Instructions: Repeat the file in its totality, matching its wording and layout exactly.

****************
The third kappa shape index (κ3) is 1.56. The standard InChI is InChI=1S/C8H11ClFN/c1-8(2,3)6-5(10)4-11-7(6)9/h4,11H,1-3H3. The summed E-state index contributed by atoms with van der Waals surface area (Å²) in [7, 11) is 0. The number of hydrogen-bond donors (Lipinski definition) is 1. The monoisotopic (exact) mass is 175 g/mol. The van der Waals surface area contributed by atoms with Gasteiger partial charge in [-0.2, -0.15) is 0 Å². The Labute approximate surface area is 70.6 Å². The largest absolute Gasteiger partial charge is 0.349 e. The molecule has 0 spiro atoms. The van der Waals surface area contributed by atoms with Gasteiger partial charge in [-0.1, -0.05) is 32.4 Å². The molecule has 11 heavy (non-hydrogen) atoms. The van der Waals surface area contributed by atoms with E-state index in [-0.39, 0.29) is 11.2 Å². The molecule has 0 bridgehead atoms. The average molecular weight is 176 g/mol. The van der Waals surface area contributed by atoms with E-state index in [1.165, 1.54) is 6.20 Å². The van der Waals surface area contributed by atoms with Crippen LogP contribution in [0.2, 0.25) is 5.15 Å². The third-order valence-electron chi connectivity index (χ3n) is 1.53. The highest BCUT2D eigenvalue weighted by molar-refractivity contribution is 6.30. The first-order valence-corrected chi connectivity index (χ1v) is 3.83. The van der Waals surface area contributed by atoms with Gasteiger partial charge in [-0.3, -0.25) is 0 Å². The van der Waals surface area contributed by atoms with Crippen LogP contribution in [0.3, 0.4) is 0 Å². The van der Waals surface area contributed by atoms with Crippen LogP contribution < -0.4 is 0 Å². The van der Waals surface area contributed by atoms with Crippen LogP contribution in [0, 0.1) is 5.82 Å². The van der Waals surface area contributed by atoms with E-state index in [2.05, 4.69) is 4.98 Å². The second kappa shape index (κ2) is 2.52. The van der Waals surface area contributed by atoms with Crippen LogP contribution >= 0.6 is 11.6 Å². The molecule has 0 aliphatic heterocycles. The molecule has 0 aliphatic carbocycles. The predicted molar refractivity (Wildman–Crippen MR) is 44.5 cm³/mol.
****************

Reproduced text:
The third kappa shape index (κ3) is 1.56. The standard InChI is InChI=1S/C8H11ClFN/c1-8(2,3)6-5(10)4-11-7(6)9/h4,11H,1-3H3. The summed E-state index contributed by atoms with van der Waals surface area (Å²) in [7, 11) is 0. The number of hydrogen-bond donors (Lipinski definition) is 1. The monoisotopic (exact) mass is 175 g/mol. The van der Waals surface area contributed by atoms with Gasteiger partial charge in [-0.2, -0.15) is 0 Å². The Labute approximate surface area is 70.6 Å². The largest absolute Gasteiger partial charge is 0.349 e. The molecule has 0 spiro atoms. The van der Waals surface area contributed by atoms with Gasteiger partial charge in [-0.1, -0.05) is 32.4 Å². The molecule has 11 heavy (non-hydrogen) atoms. The van der Waals surface area contributed by atoms with E-state index in [-0.39, 0.29) is 11.2 Å². The molecule has 0 bridgehead atoms. The average molecular weight is 176 g/mol. The van der Waals surface area contributed by atoms with E-state index in [1.165, 1.54) is 6.20 Å². The van der Waals surface area contributed by atoms with Crippen LogP contribution in [0.2, 0.25) is 5.15 Å². The third-order valence-electron chi connectivity index (χ3n) is 1.53. The highest BCUT2D eigenvalue weighted by molar-refractivity contribution is 6.30. The first-order valence-corrected chi connectivity index (χ1v) is 3.83. The van der Waals surface area contributed by atoms with Gasteiger partial charge in [-0.3, -0.25) is 0 Å². The van der Waals surface area contributed by atoms with Crippen LogP contribution in [0.3, 0.4) is 0 Å². The van der Waals surface area contributed by atoms with Crippen LogP contribution < -0.4 is 0 Å². The van der Waals surface area contributed by atoms with Crippen LogP contribution in [0, 0.1) is 5.82 Å². The van der Waals surface area contributed by atoms with E-state index in [2.05, 4.69) is 4.98 Å². The second kappa shape index (κ2) is 2.52. The van der Waals surface area contributed by atoms with Crippen LogP contribution >= 0.6 is 11.6 Å². The molecule has 0 aliphatic heterocycles. The molecule has 0 aliphatic carbocycles. The predicted molar refractivity (Wildman–Crippen MR) is 44.5 cm³/mol.